Camera Features

Once you've decided on the price range and image sensor type that fits your budget, it's time to look at other features. Although every camera shares some common characteristics, each company adds its own unique touch to the cameras it sells.

Every dSLR camera, regardless of cost or skill level, includes at a minimum the major shooting modes:

  • Aperture Priority lets you control the aperture (and thus depth of field) while the camera selects the appropriate shutter speed.

  • Shutter Priority (or Time Value) lets you set the shutter speed while the camera selects the aperture.

  • Program chooses both shutter and aperture for you.

dSLR cameras also include a Manual mode in which you control both shutter speed and aperture. By utilizing the built-in meter, an accurate combination of shutter speed and aperture can be applied to capture a properly exposed image, just as in 35mm SLR film cameras.

You should also be able to choose between manual focus and auto-focus, and every dSLR I've come across lets you choose whether you want continuous auto-focus for tracking moving subjects or single auto-focus for stationary subjects.

Finally, you have a choice of metering modes. All cameras have some form of matrix metering, where the entire scene is evaluated by the camera's meter and averaged for the best exposure, and a center-weighted metering mode, where just the central portion of the image is considered for exposure. I cover metering modes in Chapter 4.

For example, some cameras have an anti-shake feature that minimizes vibration, especially at slower shutter speeds, resulting in sharper images. Canon and Nikon both offer anti-shake with some of their lenses (see Chapter 3). Pentax and Sony build the stabilization into the camera body itself, so any lens you use is stabilized.

Get ready for the wonderful world of dust. Compact cameras don't have this problem because you never remove the lens and the system remains sealed from outside elements. With a dSLR, however, every time you change lenses you expose the sensor to dust in the air. And, because a sensor is electrically charged, it acts like a magnet. You'll know that you have dust on your sensor when you see spots in your photos (Figure 1.15) that remain constant from one image to the next. In Chapter 8 you learn how to use an image-editing program to remove dust from your photos.

Figure 1.15. Dust on the sensor can be a problem for most cameras. Olympus uses a special filter to remove dust when you turn the camera on.

A couple of manufacturers incorporate dust removal into the camera itself. The Olympus E Series has a "Supersonic Wave Filter" which vibrates the sensor briefly on start-up to shake any dust off the sensor before you start your photographic session.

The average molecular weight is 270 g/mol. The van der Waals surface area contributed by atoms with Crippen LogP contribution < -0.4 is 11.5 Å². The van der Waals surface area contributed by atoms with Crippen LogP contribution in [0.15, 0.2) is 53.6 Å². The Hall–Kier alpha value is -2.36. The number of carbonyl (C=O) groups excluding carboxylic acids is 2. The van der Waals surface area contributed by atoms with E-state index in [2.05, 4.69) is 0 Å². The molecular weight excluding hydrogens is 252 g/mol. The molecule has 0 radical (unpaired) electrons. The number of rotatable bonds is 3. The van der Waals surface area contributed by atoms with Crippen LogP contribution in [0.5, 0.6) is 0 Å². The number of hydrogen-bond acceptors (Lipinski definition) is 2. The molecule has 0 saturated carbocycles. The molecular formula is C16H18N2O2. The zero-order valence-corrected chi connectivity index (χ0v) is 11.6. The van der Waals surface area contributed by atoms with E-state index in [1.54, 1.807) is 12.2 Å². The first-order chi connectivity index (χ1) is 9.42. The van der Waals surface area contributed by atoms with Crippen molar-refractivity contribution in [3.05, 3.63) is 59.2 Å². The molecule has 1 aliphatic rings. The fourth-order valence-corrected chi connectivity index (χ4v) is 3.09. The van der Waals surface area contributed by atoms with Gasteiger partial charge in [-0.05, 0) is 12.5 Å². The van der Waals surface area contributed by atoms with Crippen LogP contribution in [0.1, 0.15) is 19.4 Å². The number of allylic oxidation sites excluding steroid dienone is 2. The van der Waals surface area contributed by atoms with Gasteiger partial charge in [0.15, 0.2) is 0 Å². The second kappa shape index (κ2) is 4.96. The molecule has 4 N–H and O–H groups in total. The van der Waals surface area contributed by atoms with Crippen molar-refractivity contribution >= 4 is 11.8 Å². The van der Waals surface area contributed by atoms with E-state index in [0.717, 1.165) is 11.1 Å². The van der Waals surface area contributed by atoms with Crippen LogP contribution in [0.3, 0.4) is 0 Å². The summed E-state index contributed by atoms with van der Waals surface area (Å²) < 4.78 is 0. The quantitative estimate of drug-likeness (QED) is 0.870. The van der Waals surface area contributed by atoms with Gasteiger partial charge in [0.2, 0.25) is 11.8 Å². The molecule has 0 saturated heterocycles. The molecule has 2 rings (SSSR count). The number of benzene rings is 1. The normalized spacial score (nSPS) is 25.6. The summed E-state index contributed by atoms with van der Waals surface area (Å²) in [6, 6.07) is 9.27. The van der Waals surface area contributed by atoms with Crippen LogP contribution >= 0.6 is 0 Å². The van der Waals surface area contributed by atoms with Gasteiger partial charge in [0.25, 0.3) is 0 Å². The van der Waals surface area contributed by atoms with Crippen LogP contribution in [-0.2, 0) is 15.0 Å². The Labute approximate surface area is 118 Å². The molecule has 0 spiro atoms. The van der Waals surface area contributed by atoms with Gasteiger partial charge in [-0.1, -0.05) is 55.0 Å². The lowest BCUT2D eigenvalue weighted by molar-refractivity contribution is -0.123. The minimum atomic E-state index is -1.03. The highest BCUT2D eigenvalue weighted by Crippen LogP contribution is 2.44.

Lens Selection

Owners of Canon EOS and Nikon film SLR cameras will be happy to know that your existing lenses will work with the new digital body, making your purchase decision that much easier. If you're just getting into SLR photography, the types of lenses available for the camera body should be high on your list of priorities when you select a body.

Almost all dSLR cameras are sold as a kit that includes the camera body and a default lens. Most lenses chosen by the manufacturer are zoom lenses and address a wide range of situations from regular portrait or scene photography to adequate telephoto uses. These lenses are absolutely fine, but you may want to explore other options.

The type of photography you are interested in will drive your lens choice. Landscape photography fans will want to look into a system with good wide-angle lenses, while the wildlife fan is going to want a selection of telephoto lenses to get closer to elusive subjects. The nuances of these specialty lenses vary (see Chapter 3).

A final consideration with lens selection is the availability of third-party lenses such as those from Sigma, Tamron, and Tokina. These companies make lenses for Canon and Nikon as well as for Olympus, Pentax, and Sony. But you'll find the widest selection of lenses for Canon and Nikon brands.

If your interests include underwater photography, housings are available for Nikon and Canon, along with special flash units designed to be used underwater. For small, detailed subject matter, Olympus, Nikon, and Canon all offer special flash units for macro photography (Figure 1.16).

Figure 1.16. Special flash units are available from some companies. This flash, from Canon, is designed to be used for macro photography.

The Digital SLR Guide(c) Beyond Point-and-Shoot Digital Photography
The Digital SLR Guide: Beyond Point-and-Shoot Digital Photography
ISBN: 0321492196
EAN: 2147483647
Year: N/A
Pages: 91
Authors: Jon Canfield

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